Canada's Lawes sinks Finland with clutch shot in mixed doubles curling

Canada faces Swiss next in matchup of 3-1 teams

Canada's Lawes sinks Finland with clutch shot in mixed doubles curling
Kaitlyn Lawes, left, came through in the clutch against Finland on Friday in South Korea. Robert Cianflone/Getty Images

By Nick Murray, CBC Sports 

Kaitlyn Lawes put the exclamation point in an 8-2 win over Finland Friday in South Korea, rolling her last rock of the sixth end to score five in Canada's most prolific match of these Olympics.

The shot was enough for Finland's Oona Kauste and Tomi Rantamaeki to shake hands, as Lawes and fellow Winnipegger John Morris improved to 3-1 in mixed doubles round-robin play.

"John made a great call in making sure we just threw that one quiet, and I thought I overcurled. But we hit just enough of it and we swept it to make it five," Lawes told CBC's Coleen Jones.

Prior to that point, it was a game of singles with Canada stealing points in the first and fourth ends, as both teams struggled to make shots. Canada led 3-1 after four ends.

"It was a big steal to score. Kind of got away with one, I'm still figuring out my first rock a little bit," Lawes said.

Finland grabbed a single in the fifth to pull to 3-2, before Lawes' shot blew the game wide open, and ultimately sealed Canada's win.

"I think the key in that one was patience," Morris said on the tight game before Canada's five-ender.

"Those Fins, they're sneaky good. They don't make every shot but they make some interesting ones and they make the ones that count."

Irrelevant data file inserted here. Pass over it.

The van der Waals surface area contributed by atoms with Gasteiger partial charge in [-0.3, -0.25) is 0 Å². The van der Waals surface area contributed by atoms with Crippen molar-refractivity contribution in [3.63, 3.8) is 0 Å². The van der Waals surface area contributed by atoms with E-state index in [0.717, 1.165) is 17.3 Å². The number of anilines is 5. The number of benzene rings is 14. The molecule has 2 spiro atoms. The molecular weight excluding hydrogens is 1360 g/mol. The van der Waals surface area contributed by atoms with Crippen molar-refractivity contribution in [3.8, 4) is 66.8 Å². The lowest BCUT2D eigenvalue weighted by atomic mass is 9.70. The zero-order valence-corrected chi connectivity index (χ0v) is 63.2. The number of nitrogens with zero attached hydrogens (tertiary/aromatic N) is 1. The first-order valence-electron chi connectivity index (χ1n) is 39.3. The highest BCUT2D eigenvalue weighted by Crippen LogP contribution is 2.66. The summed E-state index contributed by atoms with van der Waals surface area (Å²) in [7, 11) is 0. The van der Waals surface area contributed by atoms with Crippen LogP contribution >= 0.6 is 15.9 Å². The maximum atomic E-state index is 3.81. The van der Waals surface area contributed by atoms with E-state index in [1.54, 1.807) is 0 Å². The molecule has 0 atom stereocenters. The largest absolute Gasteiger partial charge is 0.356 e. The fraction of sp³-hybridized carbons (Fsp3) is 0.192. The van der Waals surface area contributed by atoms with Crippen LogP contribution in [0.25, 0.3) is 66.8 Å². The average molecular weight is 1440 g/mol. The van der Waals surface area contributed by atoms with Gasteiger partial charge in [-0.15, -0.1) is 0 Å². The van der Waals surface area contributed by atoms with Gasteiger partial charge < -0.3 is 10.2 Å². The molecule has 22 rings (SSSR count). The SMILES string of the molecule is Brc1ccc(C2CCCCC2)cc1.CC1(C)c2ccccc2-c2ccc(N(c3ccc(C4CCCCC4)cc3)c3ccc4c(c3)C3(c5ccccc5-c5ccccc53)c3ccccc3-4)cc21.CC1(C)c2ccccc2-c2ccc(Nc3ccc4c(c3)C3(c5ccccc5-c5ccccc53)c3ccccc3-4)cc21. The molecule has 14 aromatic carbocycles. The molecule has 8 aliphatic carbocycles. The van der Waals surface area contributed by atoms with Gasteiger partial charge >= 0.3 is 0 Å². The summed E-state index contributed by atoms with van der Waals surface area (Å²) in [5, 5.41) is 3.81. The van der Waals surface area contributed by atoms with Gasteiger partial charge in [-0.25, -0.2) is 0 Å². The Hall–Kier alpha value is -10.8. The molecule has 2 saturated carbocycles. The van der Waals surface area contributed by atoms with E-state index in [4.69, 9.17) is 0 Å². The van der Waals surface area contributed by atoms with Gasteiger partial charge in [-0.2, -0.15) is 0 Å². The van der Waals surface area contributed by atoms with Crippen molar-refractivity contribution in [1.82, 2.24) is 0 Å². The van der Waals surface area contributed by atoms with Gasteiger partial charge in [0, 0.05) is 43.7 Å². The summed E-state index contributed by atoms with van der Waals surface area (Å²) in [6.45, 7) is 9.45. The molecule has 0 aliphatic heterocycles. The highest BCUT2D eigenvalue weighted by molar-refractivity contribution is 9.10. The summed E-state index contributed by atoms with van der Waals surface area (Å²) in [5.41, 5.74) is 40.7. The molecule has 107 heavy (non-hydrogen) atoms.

It was the third win in 24 hours for Canada, coming off a 6-4 victory over the United States, and beating China 10-4 earlier in the day.

Click the video player below for highlights from Canada's win over Finland:

Canada will face Switzerland next, which also sits at 3-1 in round-robin play — both teams are in a four-way tie atop the standings — and is coming off its first loss Friday against Norway. With the game at 9 a.m. local time, Morris and Lawes said they'll be skipping the opening ceremonies, watching it at Canada House instead.

Swiss stuns U.S. with historic six-ender for the win

Over on the other sheet in Draw 4, Switzerland trailed the United States by one going into the final end.

But with the hammer and already sitting shot rock, Switzerland's Jenny Perret took out the Americans' lone stone in the house, scoring a perfect six-ender — a rarity in curling.

According to the World Curling Federation, no curling team has ever managed a perfect end at the Olympics.

Mixed curling is making its debut at the Olympics, and the basics are relatively simple.

  • Each team consists of only two players — one man, one woman instead of the usual teams of four players of the same gender.
  • Each team throws five stones per end, with the player delivering the team's first stone of the end also delivering the team's final stone of the end. One stone per team is pre-positioned before the start of play in each end.
  • The game lasts eight ends.
  • The scoring is the same as in regular curling.